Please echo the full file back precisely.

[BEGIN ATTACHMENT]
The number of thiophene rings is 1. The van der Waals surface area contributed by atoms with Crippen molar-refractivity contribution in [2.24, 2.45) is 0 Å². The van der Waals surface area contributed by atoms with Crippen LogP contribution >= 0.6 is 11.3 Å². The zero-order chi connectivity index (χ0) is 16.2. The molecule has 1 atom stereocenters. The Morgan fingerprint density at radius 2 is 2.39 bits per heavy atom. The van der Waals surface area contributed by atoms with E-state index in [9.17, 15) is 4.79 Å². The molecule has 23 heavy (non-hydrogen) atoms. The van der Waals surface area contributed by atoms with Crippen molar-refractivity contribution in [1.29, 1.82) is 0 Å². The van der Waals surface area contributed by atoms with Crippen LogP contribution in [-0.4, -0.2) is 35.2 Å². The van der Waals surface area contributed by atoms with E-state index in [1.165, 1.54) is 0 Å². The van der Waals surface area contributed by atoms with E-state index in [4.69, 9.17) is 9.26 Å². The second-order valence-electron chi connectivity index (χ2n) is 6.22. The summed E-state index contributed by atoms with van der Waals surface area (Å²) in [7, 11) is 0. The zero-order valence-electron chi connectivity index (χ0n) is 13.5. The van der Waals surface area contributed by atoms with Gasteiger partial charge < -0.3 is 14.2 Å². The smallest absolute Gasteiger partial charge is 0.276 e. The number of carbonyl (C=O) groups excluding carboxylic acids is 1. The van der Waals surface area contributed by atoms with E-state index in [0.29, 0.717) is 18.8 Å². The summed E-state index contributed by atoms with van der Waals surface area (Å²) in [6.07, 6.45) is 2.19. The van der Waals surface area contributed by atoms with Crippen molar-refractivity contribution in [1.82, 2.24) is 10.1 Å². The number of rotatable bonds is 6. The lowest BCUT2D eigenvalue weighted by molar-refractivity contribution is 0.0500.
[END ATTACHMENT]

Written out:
The number of thiophene rings is 1. The van der Waals surface area contributed by atoms with Crippen molar-refractivity contribution in [2.24, 2.45) is 0 Å². The van der Waals surface area contributed by atoms with Crippen LogP contribution >= 0.6 is 11.3 Å². The zero-order chi connectivity index (χ0) is 16.2. The molecule has 1 atom stereocenters. The Morgan fingerprint density at radius 2 is 2.39 bits per heavy atom. The van der Waals surface area contributed by atoms with E-state index in [9.17, 15) is 4.79 Å². The molecule has 23 heavy (non-hydrogen) atoms. The van der Waals surface area contributed by atoms with Crippen molar-refractivity contribution in [1.29, 1.82) is 0 Å². The van der Waals surface area contributed by atoms with Crippen LogP contribution in [-0.4, -0.2) is 35.2 Å². The van der Waals surface area contributed by atoms with E-state index in [1.165, 1.54) is 0 Å². The van der Waals surface area contributed by atoms with E-state index in [4.69, 9.17) is 9.26 Å². The second-order valence-electron chi connectivity index (χ2n) is 6.22. The summed E-state index contributed by atoms with van der Waals surface area (Å²) in [7, 11) is 0. The zero-order valence-electron chi connectivity index (χ0n) is 13.5. The van der Waals surface area contributed by atoms with Gasteiger partial charge < -0.3 is 14.2 Å². The smallest absolute Gasteiger partial charge is 0.276 e. The number of carbonyl (C=O) groups excluding carboxylic acids is 1. The van der Waals surface area contributed by atoms with E-state index in [0.29, 0.717) is 18.8 Å². The summed E-state index contributed by atoms with van der Waals surface area (Å²) in [6.07, 6.45) is 2.19. The van der Waals surface area contributed by atoms with Crippen molar-refractivity contribution in [1.82, 2.24) is 10.1 Å². The number of rotatable bonds is 6. The lowest BCUT2D eigenvalue weighted by molar-refractivity contribution is 0.0500.